I always saw pollution as theft, and I always thought, ‘Why should somebody be able to pollute the air, which belongs to all of us, or destroy a river or a waterway, which is supposed to belong to the whole community?’
I remembered seeing it and it was this metallic turbine and I thought it was beautiful. I had never been in a power plant before, but I felt, without being overly dramatic, compelled to make photographs of this for myself.
I loved to read, but I always thought that the dream was too far away. The person who had written the book was a god, it wasn’t a person.
For many years, I thought a poem was a whisper overheard, not an aria heard.
And I also thought that Richard Nixon was the greatest political education we have ever had, but it looks like we need to relearn them again.
But I owe it to the subject to say, that it has long afforded me what philosophy is so often thought, and made, barren of – the fun of discovery, the pleasures of co-operation, and the satisfaction of reaching agreement.
I always thought every day was a gift, but now I am looking for where to send the thank you note.
When a man says he is building a house for himself and his posterity, he does not mean to be understood as saying that he has any thought of binding them, nor is it to be inferred that he is so foolish as to imagine that he has any right or power to bind them, to live in it.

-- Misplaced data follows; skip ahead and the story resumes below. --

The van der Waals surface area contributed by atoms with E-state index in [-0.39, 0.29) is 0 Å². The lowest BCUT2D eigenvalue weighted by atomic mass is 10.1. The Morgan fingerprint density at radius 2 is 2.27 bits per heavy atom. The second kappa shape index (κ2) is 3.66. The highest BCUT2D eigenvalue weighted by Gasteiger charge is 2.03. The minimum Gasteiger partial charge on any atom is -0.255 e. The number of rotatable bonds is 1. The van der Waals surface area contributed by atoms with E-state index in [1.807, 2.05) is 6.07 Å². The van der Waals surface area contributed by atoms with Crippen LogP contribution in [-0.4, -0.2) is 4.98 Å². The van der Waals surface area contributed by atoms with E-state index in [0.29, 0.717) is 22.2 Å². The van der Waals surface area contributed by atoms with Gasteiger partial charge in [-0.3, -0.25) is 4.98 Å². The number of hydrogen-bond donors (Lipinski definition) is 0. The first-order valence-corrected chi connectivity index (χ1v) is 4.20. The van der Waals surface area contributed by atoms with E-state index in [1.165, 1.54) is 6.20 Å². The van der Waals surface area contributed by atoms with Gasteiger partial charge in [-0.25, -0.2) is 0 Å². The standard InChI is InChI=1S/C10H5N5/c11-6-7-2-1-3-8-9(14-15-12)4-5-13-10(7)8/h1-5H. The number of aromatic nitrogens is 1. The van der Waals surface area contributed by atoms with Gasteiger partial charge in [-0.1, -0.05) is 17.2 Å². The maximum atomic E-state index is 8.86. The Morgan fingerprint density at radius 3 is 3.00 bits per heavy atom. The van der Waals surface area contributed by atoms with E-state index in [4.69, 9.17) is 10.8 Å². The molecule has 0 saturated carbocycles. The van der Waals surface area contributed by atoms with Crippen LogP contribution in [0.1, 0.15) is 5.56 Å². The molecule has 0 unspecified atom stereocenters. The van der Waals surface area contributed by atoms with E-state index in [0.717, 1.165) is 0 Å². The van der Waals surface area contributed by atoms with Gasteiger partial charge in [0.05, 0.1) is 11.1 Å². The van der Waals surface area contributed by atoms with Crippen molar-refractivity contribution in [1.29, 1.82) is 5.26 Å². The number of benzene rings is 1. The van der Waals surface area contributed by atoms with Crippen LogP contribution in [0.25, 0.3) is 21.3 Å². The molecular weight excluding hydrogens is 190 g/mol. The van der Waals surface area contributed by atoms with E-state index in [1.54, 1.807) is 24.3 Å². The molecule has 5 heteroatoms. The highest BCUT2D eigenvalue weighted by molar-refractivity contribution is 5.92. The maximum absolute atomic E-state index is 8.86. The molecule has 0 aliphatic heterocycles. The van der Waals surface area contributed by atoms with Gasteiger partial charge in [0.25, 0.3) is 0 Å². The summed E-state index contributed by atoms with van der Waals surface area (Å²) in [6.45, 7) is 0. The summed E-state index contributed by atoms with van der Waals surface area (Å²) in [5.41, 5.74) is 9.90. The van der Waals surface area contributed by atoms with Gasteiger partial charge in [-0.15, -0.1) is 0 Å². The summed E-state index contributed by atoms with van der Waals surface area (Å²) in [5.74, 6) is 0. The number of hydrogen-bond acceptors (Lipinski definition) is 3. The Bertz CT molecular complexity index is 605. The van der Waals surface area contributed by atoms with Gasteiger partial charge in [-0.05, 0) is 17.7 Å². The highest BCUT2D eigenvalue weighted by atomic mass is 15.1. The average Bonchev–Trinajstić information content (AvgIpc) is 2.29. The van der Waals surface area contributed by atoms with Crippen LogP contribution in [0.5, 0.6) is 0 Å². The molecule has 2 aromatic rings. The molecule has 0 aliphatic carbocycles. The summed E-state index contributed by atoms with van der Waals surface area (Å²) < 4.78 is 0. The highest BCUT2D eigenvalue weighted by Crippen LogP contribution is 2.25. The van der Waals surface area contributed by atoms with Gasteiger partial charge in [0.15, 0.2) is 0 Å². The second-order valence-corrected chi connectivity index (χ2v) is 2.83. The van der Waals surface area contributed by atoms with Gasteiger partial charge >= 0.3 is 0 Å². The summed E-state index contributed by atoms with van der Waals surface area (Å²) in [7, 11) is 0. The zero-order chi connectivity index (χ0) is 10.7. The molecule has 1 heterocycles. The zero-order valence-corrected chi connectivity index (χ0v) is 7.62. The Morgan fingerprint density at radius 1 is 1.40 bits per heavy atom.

Are you going to cater to the whims and prejudices of people? We draw out from other people our own thought. If, when you go out to organize, you go with a broad spirit, you will create and call out breadth and toleration. You had better organize one woman on a broad platform than 10,000 on a narrow platform of intolerance and bigotry.
I wasn’t prepared for the fact that grief is so unpredictable. It wasn’t just sadness, and it wasn’t linear. Somehow I’d thought that the first days would be the worst and then it would get steadily better – like getting over the flu. That’s not how it was.